Yet she continued to plead her case with unflagging courage and lucidity. ‘No woman undertakes an abortion lightly,’ she told the Assembly. Refusing to descend to the level of insults of her opponents, she reiterated her faith in the younger generation: ‘they are courageous, capable of enthusiasm and sacrifices like anyone else. Let us put our trust in them…’******
It’s tempting to imagine that, after facing humiliation from the female kapos at Auschwitz, the insults of a bunch of bigoted men didn’t count for much in the grander scheme of things. But the ordeal took its toll. In a 2004 interview she admits she never imagined being the object of such intense hatred, and one famous clip shows her with her head in her hands. For many, however, the enduring image of that time is of an erect, dignified figure in trademark Chanel and pearls, hair swept back in an impeccable chignon, looking for all the world like the person she was, a wife, a mother, a member of the middle classes, ‘la traditionmême’ yet, at the same time, ‘la modernité incarnée.’
On November 29th, 1974, the Loi Veil was adopted by 284 votes to 189. Bloody, but unbowed, Madame la Ministre could breathe for a while before getting caught up in the two other major tasks that awaited her: the vital preservation of the past, a memorial to the Holocaust, the Foundation for the Memory of Shoah, of which she would be president for five years, and the creation of the new: the re-unification of Europe, and Franco-German reconciliation.
In Une Vie she writes that she never really got over her mother’s death. ‘Every day she is with me, and what I have done is thanks to her.’ In 1945, as Yvonne lay dying, she said ‘Ne veuillez jamais de mal aux autres, noussavons trop ce que c’est’ (never wish harm to others, we know what that means only too well). When, in 1979, Simone Veil was elected first President of the brand new European Parliament, it was the memory of her mother that spurred her to battle for the dignity and freedom of future generations, and their right to a world of ‘never again’.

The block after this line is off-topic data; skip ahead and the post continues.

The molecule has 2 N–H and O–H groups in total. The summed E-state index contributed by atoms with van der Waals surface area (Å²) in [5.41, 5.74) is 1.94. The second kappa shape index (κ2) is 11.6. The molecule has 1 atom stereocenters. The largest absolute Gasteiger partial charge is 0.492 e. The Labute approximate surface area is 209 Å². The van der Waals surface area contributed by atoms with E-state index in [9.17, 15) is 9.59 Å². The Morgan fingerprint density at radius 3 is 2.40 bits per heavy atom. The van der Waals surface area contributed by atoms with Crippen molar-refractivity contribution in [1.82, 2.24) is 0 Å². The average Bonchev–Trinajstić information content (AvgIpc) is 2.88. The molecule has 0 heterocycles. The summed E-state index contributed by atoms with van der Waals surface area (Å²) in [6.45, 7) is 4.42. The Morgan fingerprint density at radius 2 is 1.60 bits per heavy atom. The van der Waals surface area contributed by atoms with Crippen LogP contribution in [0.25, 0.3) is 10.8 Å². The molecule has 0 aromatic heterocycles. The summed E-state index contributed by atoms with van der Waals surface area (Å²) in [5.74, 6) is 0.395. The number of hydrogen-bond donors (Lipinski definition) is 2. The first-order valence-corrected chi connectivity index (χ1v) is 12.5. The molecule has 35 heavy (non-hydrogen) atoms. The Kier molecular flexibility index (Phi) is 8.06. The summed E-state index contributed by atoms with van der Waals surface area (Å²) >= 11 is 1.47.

Her disappearance comes at a time when the European dream has dimmed for many initially carried along by the wave of optimism she symbolised in 1979. On the wider political scene, with its posturing narcissists and vulgar brawlers, it’s hard to think of anyone who comes near the standards set for more than half a century by this modest woman, number 78651, who once said ‘I have the feeling that, the day I die, my last thoughts will be of the Holocaust.’ In the moving eulogy given by her son, Pierre-François, he recounts that her last word to those gathered by her bedside was ‘Merci.’
Note: Minutes after posting this I learnt that Simone Veil died today. She’d been on my list of blog subjects for ages, such an amazing and inspirational person that I was lost for words to write about her. Today’s post about religious persecution is perhaps a fitting way to say ‘au revoir’ to this unforgettable lady, who survived Auschwitz and went on to become an icon for women everywhere. Simone Veil, 13 July 1927 – 30 June 2017.
I might have let slip that I’m a huge fan of Michel de Montaigne. How about this thought for the day from the great Renaissance humanist?
‘Si la vie n’est qu’un passage, sur ce passageau moins semons des fleurs.’ (If life is but a passage, then at least let us sow flowers along our way.)
The history of mankind, however, has shown that not everyone agrees with this way of seeing the world. A more appropriate quotation for this month’s blog comes from another favourite writer, Voltaire, in a letter to his old friend Lecornier de Cideville in 1754.
‘Ce monde-ci est un vaste naufrage; sauve qui peut; mais je suis bien loin du rivage!’ (This world of ours is a vast shipwreck; every man for himself; personally I’m a long way from the shore!’)
The April blog ended with the promise to resume, in May, with Part 2 of ‘L’Autoroute des Deux Mers’ as it entered les Corbières, a part of Cathar country which, eight centuries ago, was the theatre of one of the bloodiest struggles in the history of Occitania. The battles that were fought over two interpretations of one religion ended in a devastating trail of burnings and massacres, a lesson from those who considered themselves to have the right answer to those who disagreed. And the reason Part 2 is late is that during the past weeks I, like others, have been demoralised to the point of silence by acts committed in Manchester, London and elsewhere, as more recent pages of history have been branded with the mark of atrocities committed under the banner of another religious ideology.